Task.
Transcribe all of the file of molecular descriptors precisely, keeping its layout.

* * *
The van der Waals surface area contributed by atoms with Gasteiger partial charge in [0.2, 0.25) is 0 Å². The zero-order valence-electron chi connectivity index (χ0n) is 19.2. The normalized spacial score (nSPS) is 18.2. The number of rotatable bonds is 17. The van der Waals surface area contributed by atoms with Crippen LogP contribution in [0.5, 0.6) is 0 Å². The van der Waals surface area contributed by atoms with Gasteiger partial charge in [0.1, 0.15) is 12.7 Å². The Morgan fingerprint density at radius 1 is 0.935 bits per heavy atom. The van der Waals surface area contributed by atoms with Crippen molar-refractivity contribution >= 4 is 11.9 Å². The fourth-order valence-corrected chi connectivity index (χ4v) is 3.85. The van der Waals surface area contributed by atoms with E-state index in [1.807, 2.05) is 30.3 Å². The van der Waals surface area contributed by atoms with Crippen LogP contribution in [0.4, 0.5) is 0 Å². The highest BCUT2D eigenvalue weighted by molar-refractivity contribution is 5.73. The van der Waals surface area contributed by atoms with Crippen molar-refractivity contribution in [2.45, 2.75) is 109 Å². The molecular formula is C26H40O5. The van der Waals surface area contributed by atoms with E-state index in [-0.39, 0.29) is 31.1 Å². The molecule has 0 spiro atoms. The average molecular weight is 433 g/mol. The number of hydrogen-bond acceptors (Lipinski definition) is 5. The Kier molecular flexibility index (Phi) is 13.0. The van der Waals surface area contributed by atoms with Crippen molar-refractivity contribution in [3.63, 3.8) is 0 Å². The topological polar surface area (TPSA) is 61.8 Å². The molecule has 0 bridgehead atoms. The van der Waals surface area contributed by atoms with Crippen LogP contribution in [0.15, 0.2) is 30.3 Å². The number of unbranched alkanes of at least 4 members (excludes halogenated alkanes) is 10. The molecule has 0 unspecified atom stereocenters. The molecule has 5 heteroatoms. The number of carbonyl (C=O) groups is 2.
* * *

The van der Waals surface area contributed by atoms with Gasteiger partial charge in [0.2, 0.25) is 0 Å². The zero-order valence-electron chi connectivity index (χ0n) is 19.2. The normalized spacial score (nSPS) is 18.2. The number of rotatable bonds is 17. The van der Waals surface area contributed by atoms with Crippen LogP contribution in [0.5, 0.6) is 0 Å². The van der Waals surface area contributed by atoms with Gasteiger partial charge in [0.1, 0.15) is 12.7 Å². The Morgan fingerprint density at radius 1 is 0.935 bits per heavy atom. The van der Waals surface area contributed by atoms with Crippen molar-refractivity contribution >= 4 is 11.9 Å². The fourth-order valence-corrected chi connectivity index (χ4v) is 3.85. The van der Waals surface area contributed by atoms with E-state index in [1.807, 2.05) is 30.3 Å². The van der Waals surface area contributed by atoms with Crippen LogP contribution in [0.4, 0.5) is 0 Å². The highest BCUT2D eigenvalue weighted by molar-refractivity contribution is 5.73. The van der Waals surface area contributed by atoms with Crippen molar-refractivity contribution in [2.45, 2.75) is 109 Å². The molecular formula is C26H40O5. The van der Waals surface area contributed by atoms with E-state index in [-0.39, 0.29) is 31.1 Å². The molecule has 0 spiro atoms. The average molecular weight is 433 g/mol. The number of hydrogen-bond acceptors (Lipinski definition) is 5. The Kier molecular flexibility index (Phi) is 13.0. The van der Waals surface area contributed by atoms with Crippen molar-refractivity contribution in [3.63, 3.8) is 0 Å². The topological polar surface area (TPSA) is 61.8 Å². The molecule has 0 bridgehead atoms. The van der Waals surface area contributed by atoms with Crippen LogP contribution in [0.15, 0.2) is 30.3 Å². The number of unbranched alkanes of at least 4 members (excludes halogenated alkanes) is 10. The molecule has 0 unspecified atom stereocenters. The molecule has 5 heteroatoms. The number of carbonyl (C=O) groups is 2.